A while ago someone mentioned in the comments that he'd like to read more about my experiences with (my) patients. The dilemma with writing about my patients is that I might divulge too much. Even if you leave out the names, one can always guess from other pieces of information I give. What I write about my patients differs from what you'd read in a medical journal - on the blog I don't care about heart rate, systolic blood pressure or dyspnea. I write (or would want to write) about people.
About a mother of three girls - all younger than 7 - who was recently diagnosed with lymphoma.
About a young man in his twenties, who kept going - having two jobs, helping in his father's workshop, studying at University, moving between flats - until he contracted a severe cold. Because the illness was so severe, he went to see his physician, who diagnosed the man with very severe leukemia.
About the sweetest man in his fifties - who is so very patient with us, students. He's been in the hospital for so long, he's basically our second mentor. I'll never forget how he helped me learn some skills which are essential for any basic physical examination.
About an older man, a farm-owner, who's been healthy all his life, who's worked all his life, but now has to be confined to his hospital bed many days in a month. I'll never forget how he told me - in the simplest words, but with a telling facial expression - about his grief, about his wife, who died a couple years ago. It was a secret exchange of thoughts between us - he spoke a language I understood - and he told me that he missed his wife so very much. It's not that he wasn't thankful - he had many friends, his children and grand-children often came to see him in the hospital - but he missed her still.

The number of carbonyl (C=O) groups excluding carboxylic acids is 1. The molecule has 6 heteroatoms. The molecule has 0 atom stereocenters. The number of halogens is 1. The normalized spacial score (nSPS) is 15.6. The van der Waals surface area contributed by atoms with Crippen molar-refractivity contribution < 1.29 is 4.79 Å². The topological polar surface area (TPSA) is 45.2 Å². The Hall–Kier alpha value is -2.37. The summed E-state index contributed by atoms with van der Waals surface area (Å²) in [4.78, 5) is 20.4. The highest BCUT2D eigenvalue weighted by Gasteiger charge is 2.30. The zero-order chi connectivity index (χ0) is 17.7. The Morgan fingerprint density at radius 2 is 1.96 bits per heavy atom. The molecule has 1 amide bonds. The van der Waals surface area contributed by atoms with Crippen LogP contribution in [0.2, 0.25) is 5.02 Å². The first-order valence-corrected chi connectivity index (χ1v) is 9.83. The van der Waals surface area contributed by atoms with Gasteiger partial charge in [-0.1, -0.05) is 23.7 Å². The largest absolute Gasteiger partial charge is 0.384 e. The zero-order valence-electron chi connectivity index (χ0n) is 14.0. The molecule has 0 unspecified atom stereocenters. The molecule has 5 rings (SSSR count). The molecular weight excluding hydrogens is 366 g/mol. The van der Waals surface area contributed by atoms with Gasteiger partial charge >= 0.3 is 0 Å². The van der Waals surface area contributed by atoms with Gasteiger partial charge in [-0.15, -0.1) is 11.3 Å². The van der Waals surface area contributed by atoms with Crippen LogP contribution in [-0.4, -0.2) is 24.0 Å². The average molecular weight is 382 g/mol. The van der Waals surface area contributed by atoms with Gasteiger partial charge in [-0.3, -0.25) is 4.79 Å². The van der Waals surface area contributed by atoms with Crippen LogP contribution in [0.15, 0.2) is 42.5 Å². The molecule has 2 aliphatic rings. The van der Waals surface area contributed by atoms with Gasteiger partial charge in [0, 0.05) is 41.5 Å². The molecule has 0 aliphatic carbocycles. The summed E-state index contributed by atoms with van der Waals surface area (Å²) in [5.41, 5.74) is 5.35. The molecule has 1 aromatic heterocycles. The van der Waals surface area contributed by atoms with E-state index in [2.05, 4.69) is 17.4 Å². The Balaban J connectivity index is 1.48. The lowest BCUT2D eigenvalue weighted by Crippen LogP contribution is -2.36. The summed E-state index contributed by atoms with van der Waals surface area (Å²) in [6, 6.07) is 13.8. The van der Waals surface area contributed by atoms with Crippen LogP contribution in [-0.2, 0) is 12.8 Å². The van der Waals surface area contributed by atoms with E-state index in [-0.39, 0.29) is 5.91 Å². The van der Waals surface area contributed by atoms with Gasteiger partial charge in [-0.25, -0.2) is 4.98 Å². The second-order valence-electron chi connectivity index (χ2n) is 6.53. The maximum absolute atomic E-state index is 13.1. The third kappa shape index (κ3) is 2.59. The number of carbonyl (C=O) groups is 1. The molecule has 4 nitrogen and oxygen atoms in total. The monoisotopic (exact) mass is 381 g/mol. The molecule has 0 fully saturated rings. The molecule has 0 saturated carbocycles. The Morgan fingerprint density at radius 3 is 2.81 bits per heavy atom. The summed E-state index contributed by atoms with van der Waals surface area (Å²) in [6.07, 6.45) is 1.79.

As you can see these are very personal stories. People confide in me, they tell me about their lives, their relatives, their own hopes and fears. And I feel I would be letting then down if I wrote (too) much of this on the blog. I don't think I can avoid it alltogether, - no. Since this is going to be an ever bigger part of my life, it is impossible to stay completely silent on the subject - what moved me, a recovery that filled me with happiness, a death that devastated me...
These stories, my patients are the best reminder I have. They tell me - without speaking - every day that regardless of how lost and sad I feel, I still control my life. I have no illness to hinder me, no medical advice to follow, no hospital bed to stay in. Whenever I feel like my life is worthless, I just need to talk to a patient to discover that my fears are nothing compared to theirs. Every time I realize just how much I have, how thankful I should be.
I wouldn't have written this if there wasn't a post on Hirkani's blog to remind me of the subject. To remind me that once a patient told me that in the previous night a patient on the bed next to his, died. He was afraid that he might be next in line. He said he had so much still to live for.
We all do. And we need to remind ourselves every single day of how happy we should be. Just how much life could still offer us. And we should be able to realize this even in the darkest times.